- Second World War (1939-1945)
- Kommandeur, II. Abteilung, Panzer-Regiment 3, 2. Panzer-Division, Heer
- Awarded on:
- February 7th, 1944
Boxberg’s Knight’s Cross recommendation reads as follows…
“On the 13.11.1943 Major von Boxberg led an armoured Kampfgruppe consisting of 6 Panzers (from II./Panzer-Regiment 3), 10 scout cars (I./Panzergrenadier-Regiment 304 (gep)) and 4 self-propelled guns of the 1./Panzerjäger-Abteilung 36 (sf).
The Kampfgruppe was held as a ready reserve south of Wishemir.
Starting at midnight on the 12./13.11.1943, as our own forces were withdrawing, the enemy began a fierce pursuit on our right wing with strong infantry forces (1 rifle division) and elements of a tank brigade. This vastly complicated the construction of a new frontline, and a consequence of this was that a gap was formed on the right between the 2. Panzer-Division and 102. Infanterie-Division.
By around midday the constant enemy attacks had once again reached a critical stage, and as such it appeared that the hard-won new frontline of the Division would be lost. The Division asked the Generalkommando of XX. Armee-Korps for permission to withdraw to a shortened line. This request was approved. However Major von Boxberg, who was currently at the frontline, realized that a favourable situation existed for a counterthrust despite the otherwise critical conditions. He thrust forward at the head of his Kampfgruppe on his own initiative, only informing the Division of his actions at a later time. He went forth with the boldness that he had always shown since the start of the Russian campaign, and did so despite the seemingly insurmountable terrain difficulties (i.e. a swampy forest) as well as the very strong enemy resistance (especially due to their anti-tank defenses).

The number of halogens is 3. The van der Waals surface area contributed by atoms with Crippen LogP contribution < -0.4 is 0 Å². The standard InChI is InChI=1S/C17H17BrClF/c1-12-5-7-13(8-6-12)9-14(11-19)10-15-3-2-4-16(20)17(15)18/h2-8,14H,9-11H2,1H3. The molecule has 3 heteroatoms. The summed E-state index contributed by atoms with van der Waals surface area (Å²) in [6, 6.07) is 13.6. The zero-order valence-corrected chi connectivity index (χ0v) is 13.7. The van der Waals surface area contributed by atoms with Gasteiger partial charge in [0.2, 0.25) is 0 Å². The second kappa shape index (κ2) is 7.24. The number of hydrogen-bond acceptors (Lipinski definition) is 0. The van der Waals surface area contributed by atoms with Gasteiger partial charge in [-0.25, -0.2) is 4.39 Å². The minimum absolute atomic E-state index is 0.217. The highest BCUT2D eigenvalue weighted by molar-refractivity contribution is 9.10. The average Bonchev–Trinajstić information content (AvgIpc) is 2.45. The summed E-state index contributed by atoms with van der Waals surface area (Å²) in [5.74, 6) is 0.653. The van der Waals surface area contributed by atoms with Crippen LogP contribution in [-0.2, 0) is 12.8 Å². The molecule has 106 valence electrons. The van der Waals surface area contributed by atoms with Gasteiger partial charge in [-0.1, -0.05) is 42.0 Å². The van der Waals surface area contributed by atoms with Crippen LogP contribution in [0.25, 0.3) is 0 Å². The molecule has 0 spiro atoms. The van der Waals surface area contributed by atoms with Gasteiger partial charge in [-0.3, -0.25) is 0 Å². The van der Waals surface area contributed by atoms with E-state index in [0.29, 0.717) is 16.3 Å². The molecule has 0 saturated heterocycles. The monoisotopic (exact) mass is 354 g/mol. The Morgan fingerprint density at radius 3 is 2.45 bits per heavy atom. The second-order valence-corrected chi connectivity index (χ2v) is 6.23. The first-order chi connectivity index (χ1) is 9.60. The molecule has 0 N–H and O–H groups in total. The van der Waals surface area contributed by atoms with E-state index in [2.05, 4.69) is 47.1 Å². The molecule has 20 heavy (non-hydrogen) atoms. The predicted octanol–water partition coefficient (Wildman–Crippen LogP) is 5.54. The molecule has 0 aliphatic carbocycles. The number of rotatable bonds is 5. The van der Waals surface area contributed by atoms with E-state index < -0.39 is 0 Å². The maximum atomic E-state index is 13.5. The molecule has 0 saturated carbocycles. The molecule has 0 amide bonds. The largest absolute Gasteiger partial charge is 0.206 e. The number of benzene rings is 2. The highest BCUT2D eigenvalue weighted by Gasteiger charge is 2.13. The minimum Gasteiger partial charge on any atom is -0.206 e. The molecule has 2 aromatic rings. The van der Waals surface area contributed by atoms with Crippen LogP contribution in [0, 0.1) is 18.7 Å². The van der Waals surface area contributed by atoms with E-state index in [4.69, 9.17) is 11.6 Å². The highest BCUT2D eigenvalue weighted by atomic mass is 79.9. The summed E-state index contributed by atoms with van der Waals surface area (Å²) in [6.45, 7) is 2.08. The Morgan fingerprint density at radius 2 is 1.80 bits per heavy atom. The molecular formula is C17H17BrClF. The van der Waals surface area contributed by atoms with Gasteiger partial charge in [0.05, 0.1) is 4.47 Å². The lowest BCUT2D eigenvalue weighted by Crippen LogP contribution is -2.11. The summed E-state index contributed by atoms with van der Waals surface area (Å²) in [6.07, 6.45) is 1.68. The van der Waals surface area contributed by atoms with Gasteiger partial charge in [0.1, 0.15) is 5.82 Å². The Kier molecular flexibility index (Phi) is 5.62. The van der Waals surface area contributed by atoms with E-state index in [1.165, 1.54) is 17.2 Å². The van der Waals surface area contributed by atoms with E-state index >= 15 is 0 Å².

Along with his attached infantry, he reached the old frontline as darkness fell. He then pressed further forwards, and at 21:00 he reported that he and his Kampfgruppe had made contact to the left. After hearing of this the Division refrained from carrying out its ordered withdrawal movement, and it sent in additional infantry forces taken from alarm units to reinforce Kampfgruppe von Boxberg. With these forces he then turned southwards and launched another major attack. Personally leading from the frontline, he captured Hill 131.2 and thereby closed the gap to the 102. Infanterie-Division.
The outstanding leadership demonstrated by Major von Boxberg thwarted the enemy aim to separate both Divisions, and it ultimately led to the restoration of a stable situation. This was a very important achievement, as at the time the Division’s left wing was simultaneously being threatened by a Russian thrust to the Retschitza—Kalinkowitschi road.”